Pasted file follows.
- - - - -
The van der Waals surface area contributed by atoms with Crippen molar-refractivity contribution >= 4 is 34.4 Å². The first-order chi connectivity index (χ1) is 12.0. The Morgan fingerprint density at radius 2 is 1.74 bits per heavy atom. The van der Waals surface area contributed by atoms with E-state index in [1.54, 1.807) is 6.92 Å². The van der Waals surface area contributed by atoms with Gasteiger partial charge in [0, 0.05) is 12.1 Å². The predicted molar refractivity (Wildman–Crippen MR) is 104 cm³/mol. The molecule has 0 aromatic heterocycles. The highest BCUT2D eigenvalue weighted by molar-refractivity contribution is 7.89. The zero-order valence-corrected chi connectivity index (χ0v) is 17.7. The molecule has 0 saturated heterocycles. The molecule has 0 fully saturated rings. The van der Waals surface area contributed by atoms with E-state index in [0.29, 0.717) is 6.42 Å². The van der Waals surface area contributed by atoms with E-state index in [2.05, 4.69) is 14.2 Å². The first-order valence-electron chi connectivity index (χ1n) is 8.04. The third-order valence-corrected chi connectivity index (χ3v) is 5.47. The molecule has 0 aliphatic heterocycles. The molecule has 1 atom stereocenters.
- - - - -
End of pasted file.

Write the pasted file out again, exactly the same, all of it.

The van der Waals surface area contributed by atoms with Crippen molar-refractivity contribution >= 4 is 34.4 Å². The first-order chi connectivity index (χ1) is 12.0. The Morgan fingerprint density at radius 2 is 1.74 bits per heavy atom. The van der Waals surface area contributed by atoms with E-state index in [1.54, 1.807) is 6.92 Å². The van der Waals surface area contributed by atoms with Gasteiger partial charge in [0, 0.05) is 12.1 Å². The predicted molar refractivity (Wildman–Crippen MR) is 104 cm³/mol. The molecule has 0 aromatic heterocycles. The highest BCUT2D eigenvalue weighted by molar-refractivity contribution is 7.89. The zero-order valence-corrected chi connectivity index (χ0v) is 17.7. The molecule has 0 saturated heterocycles. The molecule has 0 fully saturated rings. The van der Waals surface area contributed by atoms with E-state index in [0.29, 0.717) is 6.42 Å². The van der Waals surface area contributed by atoms with E-state index in [2.05, 4.69) is 14.2 Å². The first-order valence-electron chi connectivity index (χ1n) is 8.04. The third-order valence-corrected chi connectivity index (χ3v) is 5.47. The molecule has 0 aliphatic heterocycles. The molecule has 1 atom stereocenters.